Prevalence and risk factors of gestational diabetes mellitus in A | 49902

Primary Health Care: Open Access

ISSN - 2167-1079

Prevalence and risk factors of gestational diabetes mellitus in Asia: A systematic review and meta-analysis

Annual Child and Family Healthcare Nursing Conference

August 13-14, 2018 Bali, Indonesia

Ching Siew Mooi

Universiti Putra Malaysia, Malaysia

Keynote: Primary Health Care

Abstract :

Gestational Diabetes (GDM) is one of the major public health issues in Asia. The present study aimed to determine the prevalence of and risk factors for GDM in Asia by performing a systematic review and meta-analysis. We systematically searched in PubMed, Ovid, Scopus and ScienceDirect for observational studies in Asia from January 1980 to August 2017. We selected cross-sectional studies reported the prevalence and risk factors for GDM. A random effects model was used to estimate the pooled prevalence of GDM and Odds Ratio (OR) with 95% CI. There are 84 papers out of 296 papers were included in this paper. The pooled prevalence of GDM in Asia was 11.5% (95% CI 10.9-12.1). There was a considerable level of heterogeneity in the prevalence of GDM in Asia and it was probably due to differences in diagnostic criteria, screening methods and study setting. Current meta-analysis of data found that the risk factors of GDM are history of previous GDM (OR 8.24, 95% CI 5.24-12.96), history of malformed baby (OR 5.04, 95% CI 2.02-12.58), history of macrosomia (OR 4.41, 95% CI 3.09-6.31), BMI 25 and above (OR 3.39, 95% CI 2.92-3.93), concurrent PIH (OR 3.20, 95% CI 2.19-4.68), family history of diabetes (OR 2.66, 2.12-3.33), history of still birth (OR 2.39, 95% CI 1.68-3.40), PCOS (OR 2.33, 95% CI1.72- 3.17), history of abortion (OR 2.25, 1.54-3.29), age 25 and above (OR 2.17, 95% CI 1.96-2.41), multigravida 2 and above (OR 1.97, 95% CI 1.34-2.91) and history of preterm delivery (OR 1.93, 95% CI 1.21-3.08). We found a high prevalence of GDM in Asian population. Patients with history of previous GDM and history of malformed baby and history of macrosomia should receive more attention and effective interventions are needed to decrease GDM burden in this continent.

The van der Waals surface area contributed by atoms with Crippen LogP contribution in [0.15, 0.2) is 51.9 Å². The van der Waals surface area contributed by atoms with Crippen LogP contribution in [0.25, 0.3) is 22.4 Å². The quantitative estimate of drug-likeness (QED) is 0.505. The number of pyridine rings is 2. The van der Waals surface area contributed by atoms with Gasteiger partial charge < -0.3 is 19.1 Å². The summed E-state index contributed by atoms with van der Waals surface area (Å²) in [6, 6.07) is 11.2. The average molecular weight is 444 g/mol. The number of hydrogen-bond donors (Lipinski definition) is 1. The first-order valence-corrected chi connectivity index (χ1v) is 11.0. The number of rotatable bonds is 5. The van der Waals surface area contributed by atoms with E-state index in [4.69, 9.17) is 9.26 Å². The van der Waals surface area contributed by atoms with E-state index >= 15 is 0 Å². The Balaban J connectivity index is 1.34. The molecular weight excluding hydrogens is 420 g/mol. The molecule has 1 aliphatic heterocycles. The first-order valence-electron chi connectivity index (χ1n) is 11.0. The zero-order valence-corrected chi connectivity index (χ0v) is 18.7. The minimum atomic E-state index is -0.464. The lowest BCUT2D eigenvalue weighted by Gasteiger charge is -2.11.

Biography :

Ching Siew Mooi is an Associate Professor in the Department of Family Medicine at the Universiti Putra Malaysia. She has obtained her Master’s degree in Family Medicine at University of Malaya. Her research interests lie in the area of non-communicable disease like blood pressure, obesity, diabetes and addiction. She has published more than 50 manuscripts in peer review journal at the national and international level.